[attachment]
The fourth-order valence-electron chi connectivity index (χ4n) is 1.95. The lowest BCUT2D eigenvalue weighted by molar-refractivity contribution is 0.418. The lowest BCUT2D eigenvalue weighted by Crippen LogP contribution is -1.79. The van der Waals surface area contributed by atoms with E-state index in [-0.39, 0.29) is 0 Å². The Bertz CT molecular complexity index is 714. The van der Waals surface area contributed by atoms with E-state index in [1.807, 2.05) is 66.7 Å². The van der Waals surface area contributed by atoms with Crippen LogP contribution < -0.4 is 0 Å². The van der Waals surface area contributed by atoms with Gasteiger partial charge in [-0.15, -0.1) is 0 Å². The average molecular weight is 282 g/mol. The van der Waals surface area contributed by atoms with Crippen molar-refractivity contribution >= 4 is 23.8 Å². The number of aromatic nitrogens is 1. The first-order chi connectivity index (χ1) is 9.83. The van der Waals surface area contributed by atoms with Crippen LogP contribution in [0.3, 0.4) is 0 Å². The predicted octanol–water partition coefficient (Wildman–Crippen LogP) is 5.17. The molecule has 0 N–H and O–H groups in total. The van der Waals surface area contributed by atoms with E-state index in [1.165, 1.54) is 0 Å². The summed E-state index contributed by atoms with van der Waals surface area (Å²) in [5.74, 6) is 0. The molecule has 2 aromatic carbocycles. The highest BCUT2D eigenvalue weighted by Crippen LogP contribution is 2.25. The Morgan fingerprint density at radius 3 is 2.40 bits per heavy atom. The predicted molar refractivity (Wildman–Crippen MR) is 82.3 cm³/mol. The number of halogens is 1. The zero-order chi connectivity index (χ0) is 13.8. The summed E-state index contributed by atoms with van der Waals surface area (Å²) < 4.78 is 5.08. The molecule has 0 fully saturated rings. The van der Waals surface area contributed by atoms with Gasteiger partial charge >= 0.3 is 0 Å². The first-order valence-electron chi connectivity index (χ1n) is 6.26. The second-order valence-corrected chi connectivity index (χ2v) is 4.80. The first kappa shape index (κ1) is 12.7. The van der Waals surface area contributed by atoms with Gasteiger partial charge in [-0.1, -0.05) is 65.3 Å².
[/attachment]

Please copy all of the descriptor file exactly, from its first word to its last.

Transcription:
The fourth-order valence-electron chi connectivity index (χ4n) is 1.95. The lowest BCUT2D eigenvalue weighted by molar-refractivity contribution is 0.418. The lowest BCUT2D eigenvalue weighted by Crippen LogP contribution is -1.79. The van der Waals surface area contributed by atoms with E-state index in [-0.39, 0.29) is 0 Å². The Bertz CT molecular complexity index is 714. The van der Waals surface area contributed by atoms with E-state index in [1.807, 2.05) is 66.7 Å². The van der Waals surface area contributed by atoms with Crippen LogP contribution < -0.4 is 0 Å². The van der Waals surface area contributed by atoms with Gasteiger partial charge in [-0.15, -0.1) is 0 Å². The average molecular weight is 282 g/mol. The van der Waals surface area contributed by atoms with Crippen molar-refractivity contribution >= 4 is 23.8 Å². The number of aromatic nitrogens is 1. The first-order chi connectivity index (χ1) is 9.83. The van der Waals surface area contributed by atoms with Crippen LogP contribution in [0.3, 0.4) is 0 Å². The predicted octanol–water partition coefficient (Wildman–Crippen LogP) is 5.17. The molecule has 0 N–H and O–H groups in total. The van der Waals surface area contributed by atoms with E-state index in [1.165, 1.54) is 0 Å². The summed E-state index contributed by atoms with van der Waals surface area (Å²) in [5.74, 6) is 0. The molecule has 2 aromatic carbocycles. The highest BCUT2D eigenvalue weighted by Crippen LogP contribution is 2.25. The Morgan fingerprint density at radius 3 is 2.40 bits per heavy atom. The predicted molar refractivity (Wildman–Crippen MR) is 82.3 cm³/mol. The number of halogens is 1. The zero-order chi connectivity index (χ0) is 13.8. The summed E-state index contributed by atoms with van der Waals surface area (Å²) < 4.78 is 5.08. The molecule has 0 fully saturated rings. The van der Waals surface area contributed by atoms with Gasteiger partial charge >= 0.3 is 0 Å². The first-order valence-electron chi connectivity index (χ1n) is 6.26. The second-order valence-corrected chi connectivity index (χ2v) is 4.80. The first kappa shape index (κ1) is 12.7. The van der Waals surface area contributed by atoms with Gasteiger partial charge in [-0.1, -0.05) is 65.3 Å².